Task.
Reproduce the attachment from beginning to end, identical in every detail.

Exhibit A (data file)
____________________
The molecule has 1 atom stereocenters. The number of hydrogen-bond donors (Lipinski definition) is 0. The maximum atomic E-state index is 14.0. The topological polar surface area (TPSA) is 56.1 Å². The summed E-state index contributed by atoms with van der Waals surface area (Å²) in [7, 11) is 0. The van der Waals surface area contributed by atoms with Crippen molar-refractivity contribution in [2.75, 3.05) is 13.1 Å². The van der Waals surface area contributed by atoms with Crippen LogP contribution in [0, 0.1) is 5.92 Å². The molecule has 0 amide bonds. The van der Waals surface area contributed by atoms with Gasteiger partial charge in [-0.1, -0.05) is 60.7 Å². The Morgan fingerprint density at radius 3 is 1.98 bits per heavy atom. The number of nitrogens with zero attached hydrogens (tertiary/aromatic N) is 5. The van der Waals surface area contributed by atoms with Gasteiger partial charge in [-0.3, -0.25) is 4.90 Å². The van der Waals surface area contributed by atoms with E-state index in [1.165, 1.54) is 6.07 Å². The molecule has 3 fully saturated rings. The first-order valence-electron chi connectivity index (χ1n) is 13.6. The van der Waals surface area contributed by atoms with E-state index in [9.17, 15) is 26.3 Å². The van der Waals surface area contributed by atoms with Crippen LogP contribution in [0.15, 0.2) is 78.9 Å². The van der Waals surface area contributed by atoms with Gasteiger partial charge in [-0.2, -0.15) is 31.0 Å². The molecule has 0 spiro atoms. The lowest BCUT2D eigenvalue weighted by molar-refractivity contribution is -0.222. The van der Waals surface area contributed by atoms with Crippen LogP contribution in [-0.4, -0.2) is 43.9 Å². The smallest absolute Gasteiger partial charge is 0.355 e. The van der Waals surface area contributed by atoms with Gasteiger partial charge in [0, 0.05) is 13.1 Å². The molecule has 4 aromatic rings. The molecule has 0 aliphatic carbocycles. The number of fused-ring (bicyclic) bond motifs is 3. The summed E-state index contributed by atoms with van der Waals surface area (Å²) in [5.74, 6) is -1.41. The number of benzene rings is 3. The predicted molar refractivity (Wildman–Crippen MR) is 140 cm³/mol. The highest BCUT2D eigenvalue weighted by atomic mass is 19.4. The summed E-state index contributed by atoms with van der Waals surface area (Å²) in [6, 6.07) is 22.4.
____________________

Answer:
The molecule has 1 atom stereocenters. The number of hydrogen-bond donors (Lipinski definition) is 0. The maximum atomic E-state index is 14.0. The topological polar surface area (TPSA) is 56.1 Å². The summed E-state index contributed by atoms with van der Waals surface area (Å²) in [7, 11) is 0. The van der Waals surface area contributed by atoms with Crippen molar-refractivity contribution in [2.75, 3.05) is 13.1 Å². The van der Waals surface area contributed by atoms with Crippen LogP contribution in [0, 0.1) is 5.92 Å². The molecule has 0 amide bonds. The van der Waals surface area contributed by atoms with Gasteiger partial charge in [-0.1, -0.05) is 60.7 Å². The Morgan fingerprint density at radius 3 is 1.98 bits per heavy atom. The number of nitrogens with zero attached hydrogens (tertiary/aromatic N) is 5. The van der Waals surface area contributed by atoms with Gasteiger partial charge in [-0.3, -0.25) is 4.90 Å². The van der Waals surface area contributed by atoms with E-state index in [1.165, 1.54) is 6.07 Å². The molecule has 3 fully saturated rings. The first-order valence-electron chi connectivity index (χ1n) is 13.6. The van der Waals surface area contributed by atoms with E-state index in [9.17, 15) is 26.3 Å². The van der Waals surface area contributed by atoms with Crippen LogP contribution in [0.15, 0.2) is 78.9 Å². The van der Waals surface area contributed by atoms with Gasteiger partial charge in [-0.2, -0.15) is 31.0 Å². The molecule has 0 spiro atoms. The lowest BCUT2D eigenvalue weighted by molar-refractivity contribution is -0.222. The van der Waals surface area contributed by atoms with Crippen LogP contribution in [-0.4, -0.2) is 43.9 Å². The smallest absolute Gasteiger partial charge is 0.355 e. The van der Waals surface area contributed by atoms with Gasteiger partial charge in [0, 0.05) is 13.1 Å². The molecule has 4 aromatic rings. The molecule has 0 aliphatic carbocycles. The number of fused-ring (bicyclic) bond motifs is 3. The summed E-state index contributed by atoms with van der Waals surface area (Å²) in [5.74, 6) is -1.41. The number of benzene rings is 3. The predicted molar refractivity (Wildman–Crippen MR) is 140 cm³/mol. The highest BCUT2D eigenvalue weighted by atomic mass is 19.4. The summed E-state index contributed by atoms with van der Waals surface area (Å²) in [6, 6.07) is 22.4.